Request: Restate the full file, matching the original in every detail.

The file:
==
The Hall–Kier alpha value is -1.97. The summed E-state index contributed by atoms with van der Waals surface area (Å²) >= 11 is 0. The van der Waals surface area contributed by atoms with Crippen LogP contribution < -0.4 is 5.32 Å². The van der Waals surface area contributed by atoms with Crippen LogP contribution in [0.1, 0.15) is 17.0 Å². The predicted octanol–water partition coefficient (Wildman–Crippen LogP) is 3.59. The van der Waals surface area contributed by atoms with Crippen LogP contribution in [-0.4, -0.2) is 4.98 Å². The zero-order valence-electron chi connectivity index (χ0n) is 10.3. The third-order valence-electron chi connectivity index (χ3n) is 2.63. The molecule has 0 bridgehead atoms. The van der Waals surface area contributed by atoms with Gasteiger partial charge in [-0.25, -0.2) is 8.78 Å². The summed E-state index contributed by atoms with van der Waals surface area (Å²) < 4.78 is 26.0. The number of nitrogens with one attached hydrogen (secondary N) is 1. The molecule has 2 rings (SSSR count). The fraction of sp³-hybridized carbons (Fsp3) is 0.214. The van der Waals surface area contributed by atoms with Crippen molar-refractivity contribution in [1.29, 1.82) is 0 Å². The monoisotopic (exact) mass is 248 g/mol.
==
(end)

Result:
The Hall–Kier alpha value is -1.97. The summed E-state index contributed by atoms with van der Waals surface area (Å²) >= 11 is 0. The van der Waals surface area contributed by atoms with Crippen LogP contribution < -0.4 is 5.32 Å². The van der Waals surface area contributed by atoms with Crippen LogP contribution in [0.1, 0.15) is 17.0 Å². The predicted octanol–water partition coefficient (Wildman–Crippen LogP) is 3.59. The van der Waals surface area contributed by atoms with Crippen LogP contribution in [-0.4, -0.2) is 4.98 Å². The zero-order valence-electron chi connectivity index (χ0n) is 10.3. The third-order valence-electron chi connectivity index (χ3n) is 2.63. The molecule has 0 bridgehead atoms. The van der Waals surface area contributed by atoms with Gasteiger partial charge in [-0.25, -0.2) is 8.78 Å². The summed E-state index contributed by atoms with van der Waals surface area (Å²) < 4.78 is 26.0. The number of nitrogens with one attached hydrogen (secondary N) is 1. The molecule has 2 rings (SSSR count). The fraction of sp³-hybridized carbons (Fsp3) is 0.214. The van der Waals surface area contributed by atoms with Crippen molar-refractivity contribution in [1.29, 1.82) is 0 Å². The monoisotopic (exact) mass is 248 g/mol.